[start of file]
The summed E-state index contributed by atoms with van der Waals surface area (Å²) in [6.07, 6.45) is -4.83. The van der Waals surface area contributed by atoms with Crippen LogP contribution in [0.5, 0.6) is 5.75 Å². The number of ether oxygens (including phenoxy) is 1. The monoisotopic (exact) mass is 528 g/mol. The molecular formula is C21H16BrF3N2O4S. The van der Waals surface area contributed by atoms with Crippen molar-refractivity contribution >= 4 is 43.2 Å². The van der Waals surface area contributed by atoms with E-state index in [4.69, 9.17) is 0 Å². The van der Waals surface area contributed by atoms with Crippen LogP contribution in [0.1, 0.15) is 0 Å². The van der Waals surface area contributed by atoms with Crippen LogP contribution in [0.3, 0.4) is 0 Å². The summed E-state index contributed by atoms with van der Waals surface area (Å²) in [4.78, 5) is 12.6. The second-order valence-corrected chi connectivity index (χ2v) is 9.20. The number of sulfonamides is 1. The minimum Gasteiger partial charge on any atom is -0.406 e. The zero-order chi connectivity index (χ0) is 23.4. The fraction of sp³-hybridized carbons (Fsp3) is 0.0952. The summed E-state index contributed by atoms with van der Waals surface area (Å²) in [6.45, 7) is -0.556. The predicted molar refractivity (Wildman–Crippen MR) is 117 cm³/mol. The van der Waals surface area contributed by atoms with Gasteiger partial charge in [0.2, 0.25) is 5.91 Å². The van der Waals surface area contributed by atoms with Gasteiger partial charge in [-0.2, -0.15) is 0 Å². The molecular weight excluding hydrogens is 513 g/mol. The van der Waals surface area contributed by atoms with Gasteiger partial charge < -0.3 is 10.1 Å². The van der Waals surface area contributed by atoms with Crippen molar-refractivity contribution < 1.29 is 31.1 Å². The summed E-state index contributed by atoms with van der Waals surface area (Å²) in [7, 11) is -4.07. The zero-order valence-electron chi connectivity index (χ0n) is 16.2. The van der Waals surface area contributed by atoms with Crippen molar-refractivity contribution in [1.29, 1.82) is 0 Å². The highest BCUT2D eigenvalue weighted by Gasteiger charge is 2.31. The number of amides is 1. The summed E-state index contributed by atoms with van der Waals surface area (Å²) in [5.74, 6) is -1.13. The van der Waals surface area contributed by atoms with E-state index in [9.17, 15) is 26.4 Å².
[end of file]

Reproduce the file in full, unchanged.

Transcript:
The summed E-state index contributed by atoms with van der Waals surface area (Å²) in [6.07, 6.45) is -4.83. The van der Waals surface area contributed by atoms with Crippen LogP contribution in [0.5, 0.6) is 5.75 Å². The number of ether oxygens (including phenoxy) is 1. The monoisotopic (exact) mass is 528 g/mol. The molecular formula is C21H16BrF3N2O4S. The van der Waals surface area contributed by atoms with Crippen molar-refractivity contribution >= 4 is 43.2 Å². The van der Waals surface area contributed by atoms with E-state index in [4.69, 9.17) is 0 Å². The van der Waals surface area contributed by atoms with Crippen LogP contribution in [0.1, 0.15) is 0 Å². The van der Waals surface area contributed by atoms with Crippen LogP contribution in [0.3, 0.4) is 0 Å². The summed E-state index contributed by atoms with van der Waals surface area (Å²) in [4.78, 5) is 12.6. The second-order valence-corrected chi connectivity index (χ2v) is 9.20. The number of sulfonamides is 1. The minimum Gasteiger partial charge on any atom is -0.406 e. The zero-order chi connectivity index (χ0) is 23.4. The fraction of sp³-hybridized carbons (Fsp3) is 0.0952. The summed E-state index contributed by atoms with van der Waals surface area (Å²) in [6.45, 7) is -0.556. The predicted molar refractivity (Wildman–Crippen MR) is 117 cm³/mol. The van der Waals surface area contributed by atoms with Gasteiger partial charge in [0.2, 0.25) is 5.91 Å². The van der Waals surface area contributed by atoms with Gasteiger partial charge in [-0.2, -0.15) is 0 Å². The molecular weight excluding hydrogens is 513 g/mol. The van der Waals surface area contributed by atoms with Gasteiger partial charge < -0.3 is 10.1 Å². The van der Waals surface area contributed by atoms with Crippen molar-refractivity contribution < 1.29 is 31.1 Å². The summed E-state index contributed by atoms with van der Waals surface area (Å²) in [7, 11) is -4.07. The zero-order valence-electron chi connectivity index (χ0n) is 16.2. The van der Waals surface area contributed by atoms with Crippen molar-refractivity contribution in [1.29, 1.82) is 0 Å². The highest BCUT2D eigenvalue weighted by Gasteiger charge is 2.31. The number of amides is 1. The summed E-state index contributed by atoms with van der Waals surface area (Å²) in [5.74, 6) is -1.13. The van der Waals surface area contributed by atoms with E-state index in [9.17, 15) is 26.4 Å².